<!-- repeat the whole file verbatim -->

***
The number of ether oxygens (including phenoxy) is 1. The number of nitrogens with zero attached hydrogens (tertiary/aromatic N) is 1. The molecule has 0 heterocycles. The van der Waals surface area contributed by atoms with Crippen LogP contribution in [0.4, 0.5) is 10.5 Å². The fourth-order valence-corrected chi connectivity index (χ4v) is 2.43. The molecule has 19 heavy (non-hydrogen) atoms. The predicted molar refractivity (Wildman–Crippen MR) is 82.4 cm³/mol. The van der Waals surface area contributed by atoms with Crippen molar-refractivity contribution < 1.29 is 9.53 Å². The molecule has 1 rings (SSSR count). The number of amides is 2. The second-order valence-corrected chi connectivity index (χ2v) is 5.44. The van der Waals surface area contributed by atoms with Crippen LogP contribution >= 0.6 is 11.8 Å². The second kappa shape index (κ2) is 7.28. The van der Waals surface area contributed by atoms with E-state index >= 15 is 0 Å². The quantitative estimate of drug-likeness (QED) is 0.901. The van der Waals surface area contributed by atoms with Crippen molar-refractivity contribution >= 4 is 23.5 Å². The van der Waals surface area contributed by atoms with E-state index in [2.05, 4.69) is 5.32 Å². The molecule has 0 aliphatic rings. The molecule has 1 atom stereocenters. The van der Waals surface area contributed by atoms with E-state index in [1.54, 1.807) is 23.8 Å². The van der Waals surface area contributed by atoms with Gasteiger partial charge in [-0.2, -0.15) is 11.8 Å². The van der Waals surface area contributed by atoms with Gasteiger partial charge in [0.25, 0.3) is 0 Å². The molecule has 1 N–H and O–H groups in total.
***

The number of ether oxygens (including phenoxy) is 1. The number of nitrogens with zero attached hydrogens (tertiary/aromatic N) is 1. The molecule has 0 heterocycles. The van der Waals surface area contributed by atoms with Crippen LogP contribution in [0.4, 0.5) is 10.5 Å². The fourth-order valence-corrected chi connectivity index (χ4v) is 2.43. The molecule has 19 heavy (non-hydrogen) atoms. The predicted molar refractivity (Wildman–Crippen MR) is 82.4 cm³/mol. The van der Waals surface area contributed by atoms with Crippen molar-refractivity contribution < 1.29 is 9.53 Å². The molecule has 1 rings (SSSR count). The number of amides is 2. The second-order valence-corrected chi connectivity index (χ2v) is 5.44. The van der Waals surface area contributed by atoms with Crippen LogP contribution >= 0.6 is 11.8 Å². The second kappa shape index (κ2) is 7.28. The van der Waals surface area contributed by atoms with E-state index >= 15 is 0 Å². The quantitative estimate of drug-likeness (QED) is 0.901. The van der Waals surface area contributed by atoms with Crippen molar-refractivity contribution >= 4 is 23.5 Å². The van der Waals surface area contributed by atoms with E-state index in [2.05, 4.69) is 5.32 Å². The molecule has 0 aliphatic rings. The molecule has 1 atom stereocenters. The van der Waals surface area contributed by atoms with E-state index in [1.54, 1.807) is 23.8 Å². The van der Waals surface area contributed by atoms with Gasteiger partial charge in [-0.2, -0.15) is 11.8 Å². The van der Waals surface area contributed by atoms with Gasteiger partial charge in [0.25, 0.3) is 0 Å². The molecule has 1 N–H and O–H groups in total.